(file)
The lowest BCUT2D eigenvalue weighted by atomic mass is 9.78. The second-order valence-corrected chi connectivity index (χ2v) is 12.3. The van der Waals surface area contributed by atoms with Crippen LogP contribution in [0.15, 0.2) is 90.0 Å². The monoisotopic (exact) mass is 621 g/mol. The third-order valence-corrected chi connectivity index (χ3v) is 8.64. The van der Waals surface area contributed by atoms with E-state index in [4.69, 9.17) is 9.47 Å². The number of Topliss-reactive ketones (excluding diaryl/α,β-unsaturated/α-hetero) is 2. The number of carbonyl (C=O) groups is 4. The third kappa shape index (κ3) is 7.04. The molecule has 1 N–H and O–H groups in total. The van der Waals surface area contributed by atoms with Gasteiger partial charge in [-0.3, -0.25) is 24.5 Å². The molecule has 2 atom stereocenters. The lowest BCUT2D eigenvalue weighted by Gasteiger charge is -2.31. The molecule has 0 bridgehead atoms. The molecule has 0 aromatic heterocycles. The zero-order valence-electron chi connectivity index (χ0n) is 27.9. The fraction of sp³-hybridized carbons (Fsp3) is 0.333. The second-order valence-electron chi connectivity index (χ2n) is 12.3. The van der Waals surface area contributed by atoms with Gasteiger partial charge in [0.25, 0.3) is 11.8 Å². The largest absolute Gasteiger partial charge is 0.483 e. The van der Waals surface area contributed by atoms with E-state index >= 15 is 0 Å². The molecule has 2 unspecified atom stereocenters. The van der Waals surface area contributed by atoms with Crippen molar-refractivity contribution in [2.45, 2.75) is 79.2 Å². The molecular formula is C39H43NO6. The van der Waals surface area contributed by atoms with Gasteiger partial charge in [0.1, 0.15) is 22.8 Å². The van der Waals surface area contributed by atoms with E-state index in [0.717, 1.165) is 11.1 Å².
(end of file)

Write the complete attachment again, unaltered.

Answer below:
The lowest BCUT2D eigenvalue weighted by atomic mass is 9.78. The second-order valence-corrected chi connectivity index (χ2v) is 12.3. The van der Waals surface area contributed by atoms with Crippen LogP contribution in [0.15, 0.2) is 90.0 Å². The monoisotopic (exact) mass is 621 g/mol. The third-order valence-corrected chi connectivity index (χ3v) is 8.64. The van der Waals surface area contributed by atoms with E-state index in [4.69, 9.17) is 9.47 Å². The number of Topliss-reactive ketones (excluding diaryl/α,β-unsaturated/α-hetero) is 2. The number of carbonyl (C=O) groups is 4. The third kappa shape index (κ3) is 7.04. The molecule has 1 N–H and O–H groups in total. The van der Waals surface area contributed by atoms with Gasteiger partial charge in [-0.3, -0.25) is 24.5 Å². The molecule has 2 atom stereocenters. The lowest BCUT2D eigenvalue weighted by Gasteiger charge is -2.31. The molecule has 0 bridgehead atoms. The molecule has 0 aromatic heterocycles. The zero-order valence-electron chi connectivity index (χ0n) is 27.9. The fraction of sp³-hybridized carbons (Fsp3) is 0.333. The second-order valence-electron chi connectivity index (χ2n) is 12.3. The van der Waals surface area contributed by atoms with Gasteiger partial charge in [0.25, 0.3) is 11.8 Å². The largest absolute Gasteiger partial charge is 0.483 e. The van der Waals surface area contributed by atoms with E-state index >= 15 is 0 Å². The molecule has 2 unspecified atom stereocenters. The van der Waals surface area contributed by atoms with Crippen molar-refractivity contribution in [2.45, 2.75) is 79.2 Å². The molecular formula is C39H43NO6. The van der Waals surface area contributed by atoms with Gasteiger partial charge in [0.1, 0.15) is 22.8 Å². The van der Waals surface area contributed by atoms with E-state index in [0.717, 1.165) is 11.1 Å².